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Finally the forks went on, followed by the front wheel. And for photo purposes only, the headlight assembly.
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I had a bit of a problem with front wheel not being centred, I even asked around a few forums. But after careful check of the bike I found out one of the inserts wasn’t completely seated. After seating it, the front wheel fitted in the forks without any spacer needed to align it. It was dead centre.

Next on the list was a brake calliper adapter. I was hoping it would align with KTM calliper holes, but unfortunately it didn’t. So I had to make some measurements to draw it up and have it lase cut. Later I decided do just make a cardboard part, throw it in a scanner outline it and print it to see if it fits. After a few try’s I had my CAD design done. I had it laser cut out of 8mm mild steel as they didn’t have any stainless steel in stock, so over the winter I will have to pain it.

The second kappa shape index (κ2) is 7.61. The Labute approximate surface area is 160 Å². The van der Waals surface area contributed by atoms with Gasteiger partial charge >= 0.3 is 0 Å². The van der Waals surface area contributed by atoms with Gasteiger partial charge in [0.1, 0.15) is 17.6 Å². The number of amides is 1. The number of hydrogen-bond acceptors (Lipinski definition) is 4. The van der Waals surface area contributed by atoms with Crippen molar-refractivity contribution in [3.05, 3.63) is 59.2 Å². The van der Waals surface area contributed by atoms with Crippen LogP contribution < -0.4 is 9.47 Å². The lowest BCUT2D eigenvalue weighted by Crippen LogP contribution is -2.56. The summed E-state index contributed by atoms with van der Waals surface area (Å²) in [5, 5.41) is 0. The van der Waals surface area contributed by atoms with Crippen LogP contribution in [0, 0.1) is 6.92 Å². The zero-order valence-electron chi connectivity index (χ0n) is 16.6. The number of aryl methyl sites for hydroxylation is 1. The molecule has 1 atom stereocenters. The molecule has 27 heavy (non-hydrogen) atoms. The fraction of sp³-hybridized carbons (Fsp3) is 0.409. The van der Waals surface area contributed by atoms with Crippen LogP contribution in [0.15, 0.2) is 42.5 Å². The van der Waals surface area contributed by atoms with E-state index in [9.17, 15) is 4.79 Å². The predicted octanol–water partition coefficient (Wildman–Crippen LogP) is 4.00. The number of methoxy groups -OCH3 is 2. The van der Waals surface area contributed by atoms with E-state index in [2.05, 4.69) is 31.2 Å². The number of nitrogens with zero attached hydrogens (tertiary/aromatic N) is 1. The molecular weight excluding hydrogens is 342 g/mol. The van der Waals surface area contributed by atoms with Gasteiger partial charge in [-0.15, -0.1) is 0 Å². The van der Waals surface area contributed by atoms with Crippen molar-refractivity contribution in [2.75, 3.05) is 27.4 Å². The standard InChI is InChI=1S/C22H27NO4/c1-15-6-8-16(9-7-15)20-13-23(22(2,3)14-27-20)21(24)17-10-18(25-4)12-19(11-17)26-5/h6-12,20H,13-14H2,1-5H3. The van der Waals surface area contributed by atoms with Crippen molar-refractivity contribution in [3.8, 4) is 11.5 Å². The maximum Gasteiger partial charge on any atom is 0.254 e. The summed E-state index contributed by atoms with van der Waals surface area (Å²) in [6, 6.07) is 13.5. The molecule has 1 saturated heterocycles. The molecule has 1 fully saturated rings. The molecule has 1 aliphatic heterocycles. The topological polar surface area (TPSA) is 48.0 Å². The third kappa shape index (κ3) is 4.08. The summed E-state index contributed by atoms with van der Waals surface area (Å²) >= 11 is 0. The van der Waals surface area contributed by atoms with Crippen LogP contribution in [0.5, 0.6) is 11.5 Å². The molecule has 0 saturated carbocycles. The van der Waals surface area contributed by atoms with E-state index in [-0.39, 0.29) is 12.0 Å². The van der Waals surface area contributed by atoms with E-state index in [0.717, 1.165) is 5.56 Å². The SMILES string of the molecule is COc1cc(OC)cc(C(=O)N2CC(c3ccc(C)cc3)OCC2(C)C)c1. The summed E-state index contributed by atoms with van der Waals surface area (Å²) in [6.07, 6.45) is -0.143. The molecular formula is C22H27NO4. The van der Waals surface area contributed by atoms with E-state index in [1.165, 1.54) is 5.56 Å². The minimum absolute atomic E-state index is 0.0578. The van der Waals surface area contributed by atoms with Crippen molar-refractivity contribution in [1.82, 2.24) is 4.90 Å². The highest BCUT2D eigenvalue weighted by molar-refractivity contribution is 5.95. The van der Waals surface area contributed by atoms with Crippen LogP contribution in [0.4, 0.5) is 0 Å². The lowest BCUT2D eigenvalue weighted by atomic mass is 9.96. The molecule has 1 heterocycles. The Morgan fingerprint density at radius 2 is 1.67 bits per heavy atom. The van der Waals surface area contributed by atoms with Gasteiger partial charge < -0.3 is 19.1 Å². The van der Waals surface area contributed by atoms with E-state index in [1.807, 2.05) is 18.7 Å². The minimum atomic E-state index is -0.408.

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After this all that was left to do was bolt on some fork guards, route the cables, check for clearances and go for a test ride.
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All the stock cables were long enough for this conversion. It is 99% done, the only thing missing is a ignition switch mounting plate. At the moment I have it zip-tied to the handlebars.

After a quick 30km test ride, on some backboards without traffic, I can’t be more pleased with the new suspension. KLE became a completely different bike to ride and handle. I am wondering why I didn’t do this at the beginning of the season. I can’t even put it in words how good it got. A few pictures after a second ride for the end.
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What can I say about this project. It was longer, harder and more complex that what you usually read on forums, but it the end it was really satisfying and rewarding. If anyone is wondering if a conversion like this is worth the trouble and cash I can, without a doubt, say that it was well worth it.

Stay safe everyone!

P.S.: A quick “step-by-step” guide for those who want it:
1. Find a set of suitable forks.
2. Disassemble the bike
3. Take measurements and get the parts machined, also order all the OEM parts you might need
4. Reassemble the bike
5. HAVE FUN!